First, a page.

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Article

Alignment and Proficiency of Virgin Olive Oil Sensory Panels: The OLEUM Approach

1
Alma Mater Studiorum—Università di Bologna, 40127 Bologna, Italy
2
Institute of Agriculture and Tourism, HR-52440 Poreč, Croatia
3
Science and Research Centre Koper, 6000 Koper, Slovenia
4
Institut des Corps Gras, 33600 Pessac, France
5
Ulusal Zeytin ve Zeytinyağı Konseyi, 35100 Izmir, Turkey
6
Eurofins Analytik GmbH, 21029 Hamburg, Germany
7
Instituto de la Grasa (CSIC), 41013 Sevilla, Spain
*
Author to whom correspondence should be addressed.
Foods 2020, 9(3), 355; https://doi.org/10.3390/foods9030355
Received: 16 January 2020 / Revised: 12 March 2020 / Accepted: 15 March 2020 / Published: 19 March 2020
(This article belongs to the Special Issue Extra Virgin Olive Oil Quality, Safety, and Authenticity)

Abstract

:
A set of 334 commercial virgin olive oil (VOO) samples were evaluated by six sensory panels during the H2020 OLEUM project. Sensory data were elaborated with two main objectives: (i) to classify and characterize samples in order to use them for possible correlations with physical–chemical data and (ii) to monitor and improve the performance of panels. After revision of the IOC guidelines in 2018, this work represents the first published attempt to verify some of the recommended quality control tools to increase harmonization among panels. Specifically, a new “decision tree” scheme was developed, and some IOC quality control procedures were applied. The adoption of these tools allowed for reliable classification of 289 of 334 VOOs; for the remaining 45, misalignments between panels of first (on the category, 21 cases) or second type (on the main perceived defect, 24 cases) occurred. In these cases, a “formative reassessment” was necessary. At the end, 329 of 334 VOOs (98.5%) were classified, thus confirming the effectiveness of this approach to achieve a better proficiency. The panels showed good performance, but the need to adopt new reference materials that are stable and reproducible to improve the panel’s skills and agreement also emerged.

Graphical Abstract

1. Introduction

The sensory methodology for virgin olive oils (VOOs) known as the “panel test” was proposed in 1987 [1] and, to date, represents the most valuable approach to assess sensory characteristics and quality for consumer and producer protection [2]. The purpose of the method is to standardize procedures for evaluation of the organoleptic characteristics of VOOs and to establish specific quality grades (extra virgin olive oil—EV, virgin olive oil—V, ordinary virgin olive oil—O, lampante olive oil—L). A group of assessors selected in a controlled manner, suitably trained to identify and measure the intensity of positive and negative sensations, represents the analytic tool of this methodology. A collection of methods and standards has been adopted by the International Olive Council (IOC) for sensory analysis of VOOs. These documents describe the vocabulary that tasters must adopt, the characteristics that the sensory laboratory must possess, the tasting conditions and characteristics of the glass for organoleptic analysis of oils, and the sensory method and rules for the selection, training, and monitoring of skilled virgin olive oil tasters [3,4,5,6,7].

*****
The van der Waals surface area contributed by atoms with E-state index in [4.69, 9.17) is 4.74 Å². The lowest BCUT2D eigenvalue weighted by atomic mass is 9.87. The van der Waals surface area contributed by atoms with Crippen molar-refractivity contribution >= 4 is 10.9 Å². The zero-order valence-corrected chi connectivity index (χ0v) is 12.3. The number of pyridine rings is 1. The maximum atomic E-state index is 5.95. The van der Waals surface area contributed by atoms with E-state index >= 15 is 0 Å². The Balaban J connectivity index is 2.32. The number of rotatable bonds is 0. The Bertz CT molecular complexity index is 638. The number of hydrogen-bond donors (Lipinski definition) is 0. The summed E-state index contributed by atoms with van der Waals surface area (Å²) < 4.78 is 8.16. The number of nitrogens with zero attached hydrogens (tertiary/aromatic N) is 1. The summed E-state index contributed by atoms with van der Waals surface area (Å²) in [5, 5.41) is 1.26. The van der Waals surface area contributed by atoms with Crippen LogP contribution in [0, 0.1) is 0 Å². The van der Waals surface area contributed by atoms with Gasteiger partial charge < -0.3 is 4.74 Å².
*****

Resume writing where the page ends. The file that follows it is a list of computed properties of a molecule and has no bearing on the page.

In 1991, the method was included into European regulations and obtained the legal validity for establishing the quality grade of the product that included only three categories of VOOs: EV, V, and L [8]. Since application of the method showed some drawbacks, drawing on its own experience, the IOC made a series of revisions to render the method simpler and more reliable [9].
In 2002, the most important innovation introduced was the application of a statistical index to classify oils according to the median of the main perceived defect (mpd) and the median of the fruity attribute that represents the most important positive descriptor. A limit for the value of the robust variation coefficient, which must be no greater than 20%, was also established. In fact, the use of statistical procedures to analyze sensory data is fundamental, as it provides reliable results that are required for data from other analytical methods [10]. Subsequent amendments and revisions concerned, for example, a list of sensory defects, the specific optional terminology for labeling purposes or tasting conditions, have been adopted up to now [9].